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Onward: Darren's inclusive journey

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You never know the real story behind a person from social media until that first conversation is made. Having just passed his three month mark at SportSG, the new team lead for the Digital Operations Centre, Darren Ho, possesses a wide skill set picked up during his entrepreneurial days from the age of 15 to having to cope with a late diagnosis of ADHD, Tourette’s and Autism.

Darren hoDarren Ho. Photo: Joelle Chan

He was also once 150kg and now competes in multi-distance triathlons around the world, his most notable race being the only Asian in history to compete in the IronStar full distance triathlon (3.8km swim, 180 cycle and 42km run) over in Sochi, Russia. He also raises awareness for invisible disability regularly and wears the colours of the Disabled Peoples’ Association on his race kits.

Always smiling and joking in the office, it is hard to imagine that he was once on the brink of a complete breakdown in life, not understanding how to deal with meltdowns and sudden outbursts until his diagnosis.

“It would sometimes feel like the entire world was against me and all the walls were closing in. So I would lash out wildly and blindly at anything and everything. I’m just thankful that no one actually got hurt in the process.” Remarks Darren as he spoke about his dark days in loneliness.

“I’ll always be grateful to my support unit around me. My family and my wife who stood by the worst days to see me through to where I am today. Without them, things could have been very different.”

He took to reading and meditation to rediscover his peace while focusing on training harder for triathlons, something he had begun in 2016, three years into his weight loss regime.

Darren hoDarren trains regularly for triathlons. Photo: Joelle Chan

“Somewhere along the way, I started thinking that not being the best version of myself was ok and this led to me eventually becoming obese. I’m just glad that now I’m half the man I used to be” joked Darren as he spoke about his weight loss.

Warned about dying at a premature age, he still refused to heed the advice of doctors until he witnessed his uncle pass away for the very same reasons, which had left the family distraught and helpless at his side. He then knew that it was time for change and never looked back since his journey began in 2013.

“I think sport is a very powerful agent for change. It has proven time and again to be the driving force in many people to become better and as a society, to unite us as one when the going gets tough. For me, staying active and training keeps me going. It makes me feel alive and knowing that I can do all of these things truly enables me to find the best version of myself.”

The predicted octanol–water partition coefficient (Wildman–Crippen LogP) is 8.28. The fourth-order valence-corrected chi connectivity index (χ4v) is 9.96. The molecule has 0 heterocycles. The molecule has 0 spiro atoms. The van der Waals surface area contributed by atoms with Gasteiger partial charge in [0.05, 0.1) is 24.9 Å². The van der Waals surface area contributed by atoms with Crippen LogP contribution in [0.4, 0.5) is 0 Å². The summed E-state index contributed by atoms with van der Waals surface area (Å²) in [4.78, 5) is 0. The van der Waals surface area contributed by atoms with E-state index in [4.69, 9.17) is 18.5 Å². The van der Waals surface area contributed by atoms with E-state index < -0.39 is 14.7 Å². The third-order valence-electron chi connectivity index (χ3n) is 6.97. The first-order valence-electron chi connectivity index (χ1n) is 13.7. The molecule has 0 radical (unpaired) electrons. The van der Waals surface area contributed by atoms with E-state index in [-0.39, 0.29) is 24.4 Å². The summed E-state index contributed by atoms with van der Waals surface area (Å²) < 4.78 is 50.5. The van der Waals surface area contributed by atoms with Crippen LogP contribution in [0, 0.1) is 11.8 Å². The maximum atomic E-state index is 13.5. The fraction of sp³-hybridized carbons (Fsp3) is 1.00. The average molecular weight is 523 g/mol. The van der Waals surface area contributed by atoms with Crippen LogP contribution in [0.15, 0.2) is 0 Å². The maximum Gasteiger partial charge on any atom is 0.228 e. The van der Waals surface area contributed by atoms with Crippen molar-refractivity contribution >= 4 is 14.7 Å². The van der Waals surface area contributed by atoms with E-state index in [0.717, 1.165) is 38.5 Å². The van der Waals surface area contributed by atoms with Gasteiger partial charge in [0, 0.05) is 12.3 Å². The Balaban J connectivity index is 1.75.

Darren hoDarren continues to pay it forward and currently helps a small group of individuals who have started on their own journeys. Photo: Joelle Chan

In his spare time, Darren continues to pay it forward and currently helps a small group of individuals who have started on their own journeys. He doesn’t want to brand the group because it puts all sorts of pressure on people. Instead, he wants them to have fun, enjoy the process and just take it one step at a time.

“I think being able to help others is a real gift and it’s something that I have not done enough in the past. One of my best friends who is a cancer survivor and part of the group is now competing in triathlons while others come from a variety of backgrounds to completing half marathons and simply just getting back on their feet.”

He hopes to bring his lessons learnt as an entrepreneur to SportSG and to share them with his team members and beyond as he believes that learning is a life-long process.

For those who are familiar with the sports media scene, Darren’s previous venture, VOXSPORTS used to cover the local grassroots and community sports scene till its acquisition by a British broadcaster in 2015. But it is his failures that he wishes to share openly because Darren believes that only in falling do we understand how to keep moving forward regardless how insurmountable an obstacle may seem.

In using these same life lessons, he also spends his time with the DPA as a board member in discussing new ideas on how to nurture and build a more inclusive Singapore for the future as we enter a new era of growth and development.

“I strongly believe that only in sharing our mistakes and lessons learnt from the past can we help the next generation in moving forward and to include everyone regardless of disability in our decision making. This is why paying it forward is such an important concept for me. This is also why I coined my own moniker, Onward.”